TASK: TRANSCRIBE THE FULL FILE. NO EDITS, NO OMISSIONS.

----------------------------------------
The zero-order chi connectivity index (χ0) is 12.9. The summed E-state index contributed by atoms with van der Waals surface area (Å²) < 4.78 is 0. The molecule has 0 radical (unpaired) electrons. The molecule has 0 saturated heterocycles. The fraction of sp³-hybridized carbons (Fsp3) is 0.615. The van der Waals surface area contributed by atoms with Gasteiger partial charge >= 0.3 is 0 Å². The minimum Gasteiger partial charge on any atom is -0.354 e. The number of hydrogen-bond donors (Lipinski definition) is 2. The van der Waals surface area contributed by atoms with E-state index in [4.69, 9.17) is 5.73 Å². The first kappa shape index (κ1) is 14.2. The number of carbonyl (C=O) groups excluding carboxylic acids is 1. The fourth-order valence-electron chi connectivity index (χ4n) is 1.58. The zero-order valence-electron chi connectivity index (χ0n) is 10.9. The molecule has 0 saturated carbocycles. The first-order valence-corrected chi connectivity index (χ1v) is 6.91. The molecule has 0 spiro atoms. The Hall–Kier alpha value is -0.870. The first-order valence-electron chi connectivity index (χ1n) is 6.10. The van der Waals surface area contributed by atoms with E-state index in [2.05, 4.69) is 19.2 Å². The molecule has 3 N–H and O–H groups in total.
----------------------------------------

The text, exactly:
The zero-order chi connectivity index (χ0) is 12.9. The summed E-state index contributed by atoms with van der Waals surface area (Å²) < 4.78 is 0. The molecule has 0 radical (unpaired) electrons. The molecule has 0 saturated heterocycles. The fraction of sp³-hybridized carbons (Fsp3) is 0.615. The van der Waals surface area contributed by atoms with Gasteiger partial charge >= 0.3 is 0 Å². The minimum Gasteiger partial charge on any atom is -0.354 e. The number of hydrogen-bond donors (Lipinski definition) is 2. The van der Waals surface area contributed by atoms with E-state index in [4.69, 9.17) is 5.73 Å². The first kappa shape index (κ1) is 14.2. The number of carbonyl (C=O) groups excluding carboxylic acids is 1. The fourth-order valence-electron chi connectivity index (χ4n) is 1.58. The zero-order valence-electron chi connectivity index (χ0n) is 10.9. The molecule has 0 saturated carbocycles. The first-order valence-corrected chi connectivity index (χ1v) is 6.91. The molecule has 0 spiro atoms. The Hall–Kier alpha value is -0.870. The first-order valence-electron chi connectivity index (χ1n) is 6.10. The van der Waals surface area contributed by atoms with E-state index in [2.05, 4.69) is 19.2 Å². The molecule has 3 N–H and O–H groups in total.